Nigeria’s Huge Population Without Quality Education

Students read in a class. Image: Global Partenership for Education via Kelly Lynch


The recent bickering between the United Nations and the National Population Commission over Nigeria’s current population figure is quite unnecessary and embarrassing. And it depicts perhaps, only one thing: that some national institutions of governance do not properly understand their mandates. Nigeria’s National Population Commission is one of them and so some change should begin with the very important Commission.

Doubtless, national development planning is normally a major pre-occupation of leaders even in global context. Those in authorities put these strategic plans on priority list on assuming office so that they can determine what needs to be done to cater for the needs of his people. It is however impossible to provide for a people whose population figures are in the realm of speculation.

Sadly, what obtains in Nigeria is a near-total blindness to the importance of taking stock of how many people, for instance, have a claim to a fair share of the country’s resources. And so, instead of engaging itself in proactively keeping track of population and demographics, the National Population Commission (NPC) would rather wait, in the true fashion of Nigerian leadership, to contest the claims of global population agencies such as the United Nations Population Fund (UNPF) (formerly (UNFPA).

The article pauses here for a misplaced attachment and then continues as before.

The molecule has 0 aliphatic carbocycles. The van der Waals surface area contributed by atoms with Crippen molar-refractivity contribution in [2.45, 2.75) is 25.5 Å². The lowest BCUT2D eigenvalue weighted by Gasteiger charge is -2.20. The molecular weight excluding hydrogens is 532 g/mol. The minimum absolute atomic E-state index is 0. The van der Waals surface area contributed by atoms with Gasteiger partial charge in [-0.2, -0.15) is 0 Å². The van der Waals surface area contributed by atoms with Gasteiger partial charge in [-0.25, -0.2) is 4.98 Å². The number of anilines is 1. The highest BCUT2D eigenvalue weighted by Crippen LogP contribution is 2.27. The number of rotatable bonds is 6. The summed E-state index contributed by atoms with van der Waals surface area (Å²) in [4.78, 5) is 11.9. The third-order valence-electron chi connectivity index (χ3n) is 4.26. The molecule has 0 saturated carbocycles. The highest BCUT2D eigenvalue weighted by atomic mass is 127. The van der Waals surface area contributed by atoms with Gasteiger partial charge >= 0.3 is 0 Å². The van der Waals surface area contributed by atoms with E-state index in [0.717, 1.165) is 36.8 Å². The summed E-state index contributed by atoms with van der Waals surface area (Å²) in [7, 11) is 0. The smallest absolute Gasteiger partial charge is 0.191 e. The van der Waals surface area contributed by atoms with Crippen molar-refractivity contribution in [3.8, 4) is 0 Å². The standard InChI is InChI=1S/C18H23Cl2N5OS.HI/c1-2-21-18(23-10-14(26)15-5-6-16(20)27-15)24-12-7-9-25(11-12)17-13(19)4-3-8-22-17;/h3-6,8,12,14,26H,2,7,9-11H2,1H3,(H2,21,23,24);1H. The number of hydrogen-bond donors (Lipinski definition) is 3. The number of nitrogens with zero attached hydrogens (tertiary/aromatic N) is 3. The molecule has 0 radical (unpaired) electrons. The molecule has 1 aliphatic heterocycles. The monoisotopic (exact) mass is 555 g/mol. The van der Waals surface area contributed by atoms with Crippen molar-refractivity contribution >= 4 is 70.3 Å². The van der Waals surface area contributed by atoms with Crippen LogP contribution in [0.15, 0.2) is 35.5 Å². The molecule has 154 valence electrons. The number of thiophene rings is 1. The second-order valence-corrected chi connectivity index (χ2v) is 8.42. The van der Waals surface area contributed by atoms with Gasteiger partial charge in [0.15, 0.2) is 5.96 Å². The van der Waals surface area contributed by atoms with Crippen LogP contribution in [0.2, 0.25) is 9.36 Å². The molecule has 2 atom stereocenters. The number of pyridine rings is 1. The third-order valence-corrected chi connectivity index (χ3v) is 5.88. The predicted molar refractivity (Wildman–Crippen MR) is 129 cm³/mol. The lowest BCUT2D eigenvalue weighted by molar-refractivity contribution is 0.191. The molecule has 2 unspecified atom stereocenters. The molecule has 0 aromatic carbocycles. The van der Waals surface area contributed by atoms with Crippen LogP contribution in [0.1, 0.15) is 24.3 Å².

Disputes over the population numbers projected by different authorities are not new about Nigeria. For instance, in 2016, the World Bank estimated Nigeria’s population to be 186 million. Also, the United Nations in 2017 put Nigeria’s population at 180 million with a growth rate of 2.7 per cent.

Prior to that, in 2016, the Director-General of the National Population Commission (NPC), Ghali Bello, estimated Nigeria’s population to be 182 million with a growth rate of 3.5 per cent. If the base population from which the estimates are made were correct, why then are the figures different? Certainly, each of these figures is questionable and each estimate is based on a different base population.

It was, therefore, not surprising that the National Bureau of Statistics (NBS), through its Statistician-General, Dr. Yemi Kale, in 2016 disputed the estimates, which put Nigeria’s population between 170 or 180 million as incorrect and one based on mere speculation. Kale’s contention then reinforced earlier doubts about Nigeria’s exact population figure. Even without that, the frequency with which figures are released from different sources about the same population, almost on yearly basis, continues to increase the doubts.

The last census was conducted in 2006, and even that one was too far from being a flawless exercise as many states, particularly Lagos, contested the figures credited to it by the NPC. Nothing can be more contentious than for the NPC to be dishing out bogus population figures that would be difficult to defend. This is part of what gives room for various estimates from both within and outside the country.

Nigerians do not know exactly how many they are. Consequently, it is a bit suspect for the NPC to just simply dispute the figures of other bodies or agencies that appear to be even more diligent with the country’s population affairs.